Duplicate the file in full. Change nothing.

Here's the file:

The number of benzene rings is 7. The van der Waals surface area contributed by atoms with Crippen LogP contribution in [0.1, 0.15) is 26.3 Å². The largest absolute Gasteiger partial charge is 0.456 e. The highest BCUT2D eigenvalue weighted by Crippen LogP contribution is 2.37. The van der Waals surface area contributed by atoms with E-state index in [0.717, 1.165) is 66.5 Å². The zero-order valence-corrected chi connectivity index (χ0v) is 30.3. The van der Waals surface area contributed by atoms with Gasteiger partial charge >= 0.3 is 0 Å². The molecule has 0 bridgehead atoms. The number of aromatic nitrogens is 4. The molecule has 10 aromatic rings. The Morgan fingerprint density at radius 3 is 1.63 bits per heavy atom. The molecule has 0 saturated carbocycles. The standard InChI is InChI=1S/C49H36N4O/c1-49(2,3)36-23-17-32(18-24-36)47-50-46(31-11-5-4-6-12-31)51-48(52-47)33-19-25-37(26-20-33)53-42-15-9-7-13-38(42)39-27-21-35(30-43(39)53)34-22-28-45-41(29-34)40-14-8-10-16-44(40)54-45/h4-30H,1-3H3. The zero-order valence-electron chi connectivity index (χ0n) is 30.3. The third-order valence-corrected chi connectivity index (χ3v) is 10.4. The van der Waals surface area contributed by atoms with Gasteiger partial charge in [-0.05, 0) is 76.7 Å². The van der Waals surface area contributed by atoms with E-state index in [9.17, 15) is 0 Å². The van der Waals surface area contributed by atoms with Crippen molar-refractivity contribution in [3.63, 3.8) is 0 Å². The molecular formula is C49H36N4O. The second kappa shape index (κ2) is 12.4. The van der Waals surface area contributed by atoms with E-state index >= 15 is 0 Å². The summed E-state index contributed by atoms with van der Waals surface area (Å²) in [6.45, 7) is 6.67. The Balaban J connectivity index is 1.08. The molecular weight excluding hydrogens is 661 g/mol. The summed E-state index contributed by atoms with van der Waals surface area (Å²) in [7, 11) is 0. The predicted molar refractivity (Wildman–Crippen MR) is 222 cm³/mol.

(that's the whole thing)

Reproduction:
The number of benzene rings is 7. The van der Waals surface area contributed by atoms with Crippen LogP contribution in [0.1, 0.15) is 26.3 Å². The largest absolute Gasteiger partial charge is 0.456 e. The highest BCUT2D eigenvalue weighted by Crippen LogP contribution is 2.37. The van der Waals surface area contributed by atoms with E-state index in [0.717, 1.165) is 66.5 Å². The zero-order valence-corrected chi connectivity index (χ0v) is 30.3. The van der Waals surface area contributed by atoms with Gasteiger partial charge >= 0.3 is 0 Å². The molecule has 0 bridgehead atoms. The number of aromatic nitrogens is 4. The molecule has 10 aromatic rings. The Morgan fingerprint density at radius 3 is 1.63 bits per heavy atom. The molecule has 0 saturated carbocycles. The standard InChI is InChI=1S/C49H36N4O/c1-49(2,3)36-23-17-32(18-24-36)47-50-46(31-11-5-4-6-12-31)51-48(52-47)33-19-25-37(26-20-33)53-42-15-9-7-13-38(42)39-27-21-35(30-43(39)53)34-22-28-45-41(29-34)40-14-8-10-16-44(40)54-45/h4-30H,1-3H3. The zero-order valence-electron chi connectivity index (χ0n) is 30.3. The third-order valence-corrected chi connectivity index (χ3v) is 10.4. The van der Waals surface area contributed by atoms with Gasteiger partial charge in [-0.05, 0) is 76.7 Å². The van der Waals surface area contributed by atoms with E-state index in [9.17, 15) is 0 Å². The van der Waals surface area contributed by atoms with Crippen molar-refractivity contribution in [3.63, 3.8) is 0 Å². The molecular formula is C49H36N4O. The second kappa shape index (κ2) is 12.4. The van der Waals surface area contributed by atoms with E-state index >= 15 is 0 Å². The summed E-state index contributed by atoms with van der Waals surface area (Å²) in [6.45, 7) is 6.67. The Balaban J connectivity index is 1.08. The molecular weight excluding hydrogens is 661 g/mol. The summed E-state index contributed by atoms with van der Waals surface area (Å²) in [7, 11) is 0. The predicted molar refractivity (Wildman–Crippen MR) is 222 cm³/mol.